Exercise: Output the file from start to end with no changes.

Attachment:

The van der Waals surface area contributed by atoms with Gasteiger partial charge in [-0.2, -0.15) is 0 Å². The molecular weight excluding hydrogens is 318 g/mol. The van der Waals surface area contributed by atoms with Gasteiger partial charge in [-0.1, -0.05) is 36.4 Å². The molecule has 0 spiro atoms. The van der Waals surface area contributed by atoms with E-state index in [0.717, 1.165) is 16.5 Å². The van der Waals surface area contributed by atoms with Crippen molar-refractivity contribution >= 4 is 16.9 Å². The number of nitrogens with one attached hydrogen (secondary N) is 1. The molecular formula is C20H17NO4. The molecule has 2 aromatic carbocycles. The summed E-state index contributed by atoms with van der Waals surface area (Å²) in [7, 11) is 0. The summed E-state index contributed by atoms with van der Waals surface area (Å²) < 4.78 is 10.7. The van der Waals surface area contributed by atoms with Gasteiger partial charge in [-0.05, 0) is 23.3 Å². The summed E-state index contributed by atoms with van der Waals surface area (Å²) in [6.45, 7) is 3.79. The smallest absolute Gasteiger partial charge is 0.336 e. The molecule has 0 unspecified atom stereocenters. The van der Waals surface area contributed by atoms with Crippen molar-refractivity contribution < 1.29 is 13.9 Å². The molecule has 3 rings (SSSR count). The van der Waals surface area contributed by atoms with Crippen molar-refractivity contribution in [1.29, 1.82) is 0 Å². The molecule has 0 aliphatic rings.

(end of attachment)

The van der Waals surface area contributed by atoms with Gasteiger partial charge in [-0.2, -0.15) is 0 Å². The molecular weight excluding hydrogens is 318 g/mol. The van der Waals surface area contributed by atoms with Gasteiger partial charge in [-0.1, -0.05) is 36.4 Å². The molecule has 0 spiro atoms. The van der Waals surface area contributed by atoms with E-state index in [0.717, 1.165) is 16.5 Å². The van der Waals surface area contributed by atoms with Crippen molar-refractivity contribution >= 4 is 16.9 Å². The number of nitrogens with one attached hydrogen (secondary N) is 1. The molecular formula is C20H17NO4. The molecule has 2 aromatic carbocycles. The summed E-state index contributed by atoms with van der Waals surface area (Å²) in [7, 11) is 0. The summed E-state index contributed by atoms with van der Waals surface area (Å²) < 4.78 is 10.7. The van der Waals surface area contributed by atoms with Gasteiger partial charge in [-0.05, 0) is 23.3 Å². The summed E-state index contributed by atoms with van der Waals surface area (Å²) in [6.45, 7) is 3.79. The smallest absolute Gasteiger partial charge is 0.336 e. The molecule has 0 unspecified atom stereocenters. The van der Waals surface area contributed by atoms with Crippen molar-refractivity contribution < 1.29 is 13.9 Å². The molecule has 3 rings (SSSR count). The van der Waals surface area contributed by atoms with Crippen molar-refractivity contribution in [1.29, 1.82) is 0 Å². The molecule has 0 aliphatic rings.